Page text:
When I smell the combination of ocean brine, fresh cut lumber and creosote, I am thrown right back to my childhood summers at Telegraph Cove. Smells are evocative. Sounds are too. Every time the radio puts on the Eagles singing Hotel California I see myself sitting on my bed, studying Geography 101, age 18, listening to my bright red, circular Panasonic radio (I wish I knew what happened to that thing!).
I got that same sense of being thrown back into the past when my brother forwarded me the uploaded files of my grandmother, Emma Wastell, talking into a tape recorder sometime in the 1970s, when she recorded her memoirs. There is a transcript (thanks bro!) but reading it was nothing near as reminiscent as listening to her voice. To someone else, that voice would bring to mind a fairly soft-spoken old lady, but to me, it was my own history. She is a person I knew and spent time with for more than 20 years of my life, a person who figures in specific memories and events. Those Telegraph Cove summers. Hearing her voice, I can see her in mind’s eye, wearing some frightful muu-muu dress, sitting in her beloved sunroom at Telegraph Cove, the room she finally got after decades of wishing for it and that was always filled with red pelargoniums and copies of the Readers’ Digest.
Hearing her tell of her early days growing up in Victoria at the turn of the 20th century, nursing in rural locales in the 1920s, then moving to Alert Bay and meeting her beau, who became my grandfather, was more than learning facts about a life lived a century ago. It was hearing a living, breathing woman tell me about watching the Empress Hotel in Victoria being built, having tea with painter Emily and her sister Lizzie Carr, riding on horseback to visit rural patients in the still-pioneering days of Quesnel in the B.C. interior. It was like being there with her, seeing the world through her eyes, as it was 100 years ago.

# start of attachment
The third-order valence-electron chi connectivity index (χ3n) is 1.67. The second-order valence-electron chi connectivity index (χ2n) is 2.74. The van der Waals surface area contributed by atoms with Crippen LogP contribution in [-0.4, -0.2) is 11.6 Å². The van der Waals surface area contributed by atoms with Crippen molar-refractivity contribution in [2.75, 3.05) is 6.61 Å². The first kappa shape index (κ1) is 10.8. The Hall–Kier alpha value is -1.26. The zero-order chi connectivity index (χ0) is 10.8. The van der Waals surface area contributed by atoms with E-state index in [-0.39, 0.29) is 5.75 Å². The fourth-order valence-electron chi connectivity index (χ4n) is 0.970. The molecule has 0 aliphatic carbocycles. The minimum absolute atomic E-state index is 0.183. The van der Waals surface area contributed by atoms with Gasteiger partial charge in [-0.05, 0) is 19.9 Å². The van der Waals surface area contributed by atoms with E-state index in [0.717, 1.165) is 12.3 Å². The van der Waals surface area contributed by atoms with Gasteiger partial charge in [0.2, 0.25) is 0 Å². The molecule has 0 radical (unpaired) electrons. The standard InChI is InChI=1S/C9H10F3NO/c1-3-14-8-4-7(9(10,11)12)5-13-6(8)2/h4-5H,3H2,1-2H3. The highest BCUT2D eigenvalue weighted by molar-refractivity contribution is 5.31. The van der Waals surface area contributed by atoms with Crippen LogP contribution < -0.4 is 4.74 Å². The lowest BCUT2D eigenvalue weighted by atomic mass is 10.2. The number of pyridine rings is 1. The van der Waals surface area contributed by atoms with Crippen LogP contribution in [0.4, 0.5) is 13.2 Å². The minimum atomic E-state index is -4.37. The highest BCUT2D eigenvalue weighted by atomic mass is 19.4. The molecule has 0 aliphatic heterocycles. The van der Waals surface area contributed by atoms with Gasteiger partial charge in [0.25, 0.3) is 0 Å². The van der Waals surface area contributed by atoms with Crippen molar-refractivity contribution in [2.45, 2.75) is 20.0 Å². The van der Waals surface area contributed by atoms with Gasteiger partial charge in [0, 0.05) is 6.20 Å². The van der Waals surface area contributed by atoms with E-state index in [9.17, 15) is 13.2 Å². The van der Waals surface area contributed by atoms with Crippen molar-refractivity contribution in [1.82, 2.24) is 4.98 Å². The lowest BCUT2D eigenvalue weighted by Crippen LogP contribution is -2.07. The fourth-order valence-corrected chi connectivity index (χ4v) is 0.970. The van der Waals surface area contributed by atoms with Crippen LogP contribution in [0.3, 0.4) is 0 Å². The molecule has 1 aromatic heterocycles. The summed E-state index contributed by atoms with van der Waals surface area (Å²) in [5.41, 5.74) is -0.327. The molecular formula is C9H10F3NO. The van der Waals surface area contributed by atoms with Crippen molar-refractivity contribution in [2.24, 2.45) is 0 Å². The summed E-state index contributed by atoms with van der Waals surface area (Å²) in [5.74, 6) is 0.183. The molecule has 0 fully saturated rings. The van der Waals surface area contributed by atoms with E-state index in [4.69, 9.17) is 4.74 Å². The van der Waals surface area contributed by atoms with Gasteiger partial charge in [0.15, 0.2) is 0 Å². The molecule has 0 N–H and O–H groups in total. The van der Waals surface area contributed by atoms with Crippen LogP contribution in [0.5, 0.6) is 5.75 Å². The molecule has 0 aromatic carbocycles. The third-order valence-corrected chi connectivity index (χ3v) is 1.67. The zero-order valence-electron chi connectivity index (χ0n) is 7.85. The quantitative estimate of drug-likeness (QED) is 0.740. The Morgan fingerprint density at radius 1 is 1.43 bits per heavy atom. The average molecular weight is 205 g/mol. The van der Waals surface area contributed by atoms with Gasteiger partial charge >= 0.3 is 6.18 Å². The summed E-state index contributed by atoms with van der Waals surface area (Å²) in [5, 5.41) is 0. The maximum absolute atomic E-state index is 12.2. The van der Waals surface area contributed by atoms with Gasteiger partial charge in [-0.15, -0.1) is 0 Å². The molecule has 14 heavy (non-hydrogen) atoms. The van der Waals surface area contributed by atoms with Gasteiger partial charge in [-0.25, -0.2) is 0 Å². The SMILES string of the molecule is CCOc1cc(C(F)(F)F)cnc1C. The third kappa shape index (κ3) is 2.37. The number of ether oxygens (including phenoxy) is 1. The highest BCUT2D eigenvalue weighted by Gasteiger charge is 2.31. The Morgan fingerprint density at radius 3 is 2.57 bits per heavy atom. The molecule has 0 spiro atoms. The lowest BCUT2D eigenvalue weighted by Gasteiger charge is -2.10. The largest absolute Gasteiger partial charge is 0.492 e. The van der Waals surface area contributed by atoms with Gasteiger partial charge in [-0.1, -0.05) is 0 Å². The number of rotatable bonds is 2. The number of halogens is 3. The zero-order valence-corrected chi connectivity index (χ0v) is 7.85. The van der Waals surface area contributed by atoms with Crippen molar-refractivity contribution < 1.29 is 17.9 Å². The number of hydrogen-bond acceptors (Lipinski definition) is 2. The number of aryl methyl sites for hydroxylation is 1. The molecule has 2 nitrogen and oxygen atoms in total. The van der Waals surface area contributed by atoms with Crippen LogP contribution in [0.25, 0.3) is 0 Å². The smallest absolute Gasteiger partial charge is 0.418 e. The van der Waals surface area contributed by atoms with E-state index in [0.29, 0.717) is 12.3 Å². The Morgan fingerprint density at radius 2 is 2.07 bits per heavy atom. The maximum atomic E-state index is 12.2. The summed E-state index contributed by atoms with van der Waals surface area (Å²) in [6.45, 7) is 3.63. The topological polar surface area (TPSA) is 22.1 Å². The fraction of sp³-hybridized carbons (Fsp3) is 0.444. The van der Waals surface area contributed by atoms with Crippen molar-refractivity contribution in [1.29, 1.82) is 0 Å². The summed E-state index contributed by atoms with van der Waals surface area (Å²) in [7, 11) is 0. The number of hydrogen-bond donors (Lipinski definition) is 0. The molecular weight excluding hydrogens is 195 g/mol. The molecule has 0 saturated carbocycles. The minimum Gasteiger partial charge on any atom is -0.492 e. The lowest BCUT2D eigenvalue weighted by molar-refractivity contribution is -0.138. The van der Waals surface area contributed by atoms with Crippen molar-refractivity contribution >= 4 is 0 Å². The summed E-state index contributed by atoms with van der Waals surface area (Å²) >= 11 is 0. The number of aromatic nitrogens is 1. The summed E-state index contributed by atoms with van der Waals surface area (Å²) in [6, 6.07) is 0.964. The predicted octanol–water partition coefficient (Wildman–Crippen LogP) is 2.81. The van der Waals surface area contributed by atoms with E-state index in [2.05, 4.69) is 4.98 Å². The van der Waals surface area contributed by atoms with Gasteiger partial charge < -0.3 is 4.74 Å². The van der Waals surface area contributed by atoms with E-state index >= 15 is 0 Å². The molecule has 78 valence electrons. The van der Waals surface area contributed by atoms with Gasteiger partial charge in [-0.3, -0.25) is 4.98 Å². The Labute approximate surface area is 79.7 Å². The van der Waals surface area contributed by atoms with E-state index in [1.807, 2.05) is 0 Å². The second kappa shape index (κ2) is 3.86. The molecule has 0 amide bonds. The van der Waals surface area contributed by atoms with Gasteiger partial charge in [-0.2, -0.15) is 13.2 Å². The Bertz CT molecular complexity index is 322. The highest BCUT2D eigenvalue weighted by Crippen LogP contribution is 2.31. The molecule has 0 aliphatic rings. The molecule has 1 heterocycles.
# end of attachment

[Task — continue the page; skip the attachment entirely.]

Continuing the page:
Spending time at the Royal BC Museum and Archives in Victoria rustling around on computer files, I found there were interviews available to borrow, on cassette tape, including two conducted with my grandfather, Fred Wastell. I haven’t heard his voice for over 30 years, and I smiled with my headphones on and my eyes closed to hear him being interviewed. Shutting out the room I was sitting in, his voice took me to the sundeck of the Wastell house, with the whine of Telegraph Cove’s sawmill in the background, and just a hint of rain on the plastic corrugated ceiling rattling through the interview’s questions and answers. I could tell that my grandfather was much more impressed with one interviewer over the other, not just by his answers but by the timbre of his voice.
I spent a lot of hours listening to other interviews of other pioneers, many of whom I did not know. I made notes and linked anecdotes. But whenever I came upon a voice I did know and remember, I sat back and just listened, sometimes closing my eyes if that voice was connected to a specific place I wanted to “see” again. History is not dry or dead if we have connections to those who tell it, or the places of which they speak. If modern technology does nothing else for our future, it will allow us to hear the voices of past lives, ideally of those that rest in our memories.